I was tagged by blogger Natasha Hanova for the Be Inspired meme. The instructions say to answer the following questions, and then tag five people. Thanks for tagging me, Natasha. Now, for those questions…

1. What is the name of your book?
2. Where did the idea for your book come from?
The concept and the main character came from a dream.
3. In what genre would you classify your book?
YA Science Fiction Suspense


4. If you had to pick actors to play your characters in a movie rendition, who would you choose? I know enough to know I’d have no say so I’ll not go there. Like many writers, I have pictures of my characters. My main character’s looks are based on a former student. Her other characteristics are a composite of many people. Which is, of course, the real fun of building characters.

5. Give us a one-sentence synopsis of your book. Ginny Carrera discovers she’s genetically engineered to survive a nuclear holocaust AND on the international auction block so with the help of friends, Toad and Mayo, she sets out to take down an evil senator and his crew of human engineers.

6. Is your book already published / represented?

It is being shopped with appreciable interest so I’m hopeful.

7. How long did it take you to write your book?

The first writing was three months. The rewrites and edits have been unending.

8. What other books within your genre would you compare it to? Or, readers of which books would enjoy yours?
Not a lot of books that I’m familiar with, but there are authors who inspired me. Kevin Brooks, Caroline B. Cooney, and Harlan Coben.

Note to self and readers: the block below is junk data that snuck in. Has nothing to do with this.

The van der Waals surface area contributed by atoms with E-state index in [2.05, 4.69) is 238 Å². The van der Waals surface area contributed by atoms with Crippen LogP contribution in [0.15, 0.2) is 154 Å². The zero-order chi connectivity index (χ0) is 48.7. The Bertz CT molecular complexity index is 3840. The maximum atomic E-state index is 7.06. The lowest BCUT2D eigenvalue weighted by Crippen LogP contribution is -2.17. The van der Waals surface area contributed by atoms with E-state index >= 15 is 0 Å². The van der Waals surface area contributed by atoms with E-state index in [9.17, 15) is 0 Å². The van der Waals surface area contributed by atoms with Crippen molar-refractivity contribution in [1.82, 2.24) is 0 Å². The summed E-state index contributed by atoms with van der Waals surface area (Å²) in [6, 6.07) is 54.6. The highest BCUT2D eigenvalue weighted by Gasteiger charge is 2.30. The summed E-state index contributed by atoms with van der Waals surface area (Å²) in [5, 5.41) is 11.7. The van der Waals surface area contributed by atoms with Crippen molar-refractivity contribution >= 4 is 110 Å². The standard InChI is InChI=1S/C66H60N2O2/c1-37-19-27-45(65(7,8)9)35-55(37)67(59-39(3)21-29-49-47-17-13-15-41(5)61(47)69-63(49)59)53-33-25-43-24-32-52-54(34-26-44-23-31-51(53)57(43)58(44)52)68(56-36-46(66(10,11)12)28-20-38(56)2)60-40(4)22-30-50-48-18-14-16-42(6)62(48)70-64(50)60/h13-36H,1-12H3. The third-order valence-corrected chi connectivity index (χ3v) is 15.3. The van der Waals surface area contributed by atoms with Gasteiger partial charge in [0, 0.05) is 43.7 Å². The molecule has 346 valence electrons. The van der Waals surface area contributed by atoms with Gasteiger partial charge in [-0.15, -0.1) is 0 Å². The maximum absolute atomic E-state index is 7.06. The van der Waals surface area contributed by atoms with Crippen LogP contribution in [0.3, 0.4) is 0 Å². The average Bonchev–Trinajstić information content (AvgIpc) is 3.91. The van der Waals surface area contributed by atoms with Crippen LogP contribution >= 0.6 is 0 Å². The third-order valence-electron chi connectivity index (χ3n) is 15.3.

9. Which authors inspired you to write this book?
An author didn’t inspire me to write this. My childhood fascination with only one aspect of science class did. I was not a science kid but when the introduced genetics, I lit up. It fascinated me and still does. The ongoing growth in this area of research keeps me reading everything I can get my hands on.
10. Tell us anything that might pique our interest in your book. 
Puberty is hell for everyone. Try doing it after discovering that you really are the freak you feared people thought you were. Then, try doing it on the run because nearly everyone is after you for your invaluable DNA.

Now to tag five others…

Victoria Dixon @ http://victorialeedixon.com/

Rachael Harrie @ http://rachaelharrie.blogspot.com/

Michelle Wallace @ http://www.writer-in-transit.co.za/

Hildred Billings @ http://hildredbillings.blogspot.com/

Andria Parker @ http://anchorsandfreedom.com/about/

I can’t wait to hear more about you. Please leave a note in the comments if you decide to participate. Thanks!


Filed under Writing